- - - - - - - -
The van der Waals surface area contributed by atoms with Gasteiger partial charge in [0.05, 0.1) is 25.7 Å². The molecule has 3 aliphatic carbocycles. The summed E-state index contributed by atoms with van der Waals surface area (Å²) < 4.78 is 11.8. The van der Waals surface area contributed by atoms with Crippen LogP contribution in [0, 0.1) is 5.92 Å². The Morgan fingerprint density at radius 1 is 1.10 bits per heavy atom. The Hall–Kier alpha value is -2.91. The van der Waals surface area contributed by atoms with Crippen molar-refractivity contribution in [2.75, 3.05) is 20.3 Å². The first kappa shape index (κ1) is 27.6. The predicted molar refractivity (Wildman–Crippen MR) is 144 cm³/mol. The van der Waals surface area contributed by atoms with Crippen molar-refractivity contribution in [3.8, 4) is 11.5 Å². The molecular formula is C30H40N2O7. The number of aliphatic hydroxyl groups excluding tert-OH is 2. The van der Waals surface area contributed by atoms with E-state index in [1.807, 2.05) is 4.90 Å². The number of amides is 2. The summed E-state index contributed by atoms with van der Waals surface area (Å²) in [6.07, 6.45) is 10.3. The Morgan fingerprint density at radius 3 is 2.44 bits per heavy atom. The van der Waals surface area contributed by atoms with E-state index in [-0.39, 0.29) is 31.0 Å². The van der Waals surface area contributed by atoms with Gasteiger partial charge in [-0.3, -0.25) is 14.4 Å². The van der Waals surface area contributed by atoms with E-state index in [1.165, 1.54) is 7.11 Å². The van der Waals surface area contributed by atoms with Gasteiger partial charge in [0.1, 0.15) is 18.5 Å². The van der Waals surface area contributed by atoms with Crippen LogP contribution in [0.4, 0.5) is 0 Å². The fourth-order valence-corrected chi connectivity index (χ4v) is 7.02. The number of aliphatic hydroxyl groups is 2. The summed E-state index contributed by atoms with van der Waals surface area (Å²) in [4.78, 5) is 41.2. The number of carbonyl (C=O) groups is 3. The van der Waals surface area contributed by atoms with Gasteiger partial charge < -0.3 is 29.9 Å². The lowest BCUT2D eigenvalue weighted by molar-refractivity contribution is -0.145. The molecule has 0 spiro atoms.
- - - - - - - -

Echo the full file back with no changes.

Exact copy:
The van der Waals surface area contributed by atoms with Gasteiger partial charge in [0.05, 0.1) is 25.7 Å². The molecule has 3 aliphatic carbocycles. The summed E-state index contributed by atoms with van der Waals surface area (Å²) < 4.78 is 11.8. The van der Waals surface area contributed by atoms with Crippen LogP contribution in [0, 0.1) is 5.92 Å². The Morgan fingerprint density at radius 1 is 1.10 bits per heavy atom. The Hall–Kier alpha value is -2.91. The van der Waals surface area contributed by atoms with Crippen molar-refractivity contribution in [2.75, 3.05) is 20.3 Å². The first kappa shape index (κ1) is 27.6. The predicted molar refractivity (Wildman–Crippen MR) is 144 cm³/mol. The van der Waals surface area contributed by atoms with Crippen molar-refractivity contribution in [3.8, 4) is 11.5 Å². The molecular formula is C30H40N2O7. The number of aliphatic hydroxyl groups excluding tert-OH is 2. The van der Waals surface area contributed by atoms with E-state index in [1.807, 2.05) is 4.90 Å². The number of amides is 2. The summed E-state index contributed by atoms with van der Waals surface area (Å²) in [6.07, 6.45) is 10.3. The Morgan fingerprint density at radius 3 is 2.44 bits per heavy atom. The van der Waals surface area contributed by atoms with E-state index in [-0.39, 0.29) is 31.0 Å². The van der Waals surface area contributed by atoms with Gasteiger partial charge in [-0.3, -0.25) is 14.4 Å². The van der Waals surface area contributed by atoms with E-state index in [1.165, 1.54) is 7.11 Å². The van der Waals surface area contributed by atoms with Gasteiger partial charge in [0.1, 0.15) is 18.5 Å². The van der Waals surface area contributed by atoms with Crippen LogP contribution in [0.4, 0.5) is 0 Å². The fourth-order valence-corrected chi connectivity index (χ4v) is 7.02. The number of aliphatic hydroxyl groups is 2. The summed E-state index contributed by atoms with van der Waals surface area (Å²) in [4.78, 5) is 41.2. The number of carbonyl (C=O) groups is 3. The van der Waals surface area contributed by atoms with Gasteiger partial charge < -0.3 is 29.9 Å². The lowest BCUT2D eigenvalue weighted by molar-refractivity contribution is -0.145. The molecule has 0 spiro atoms.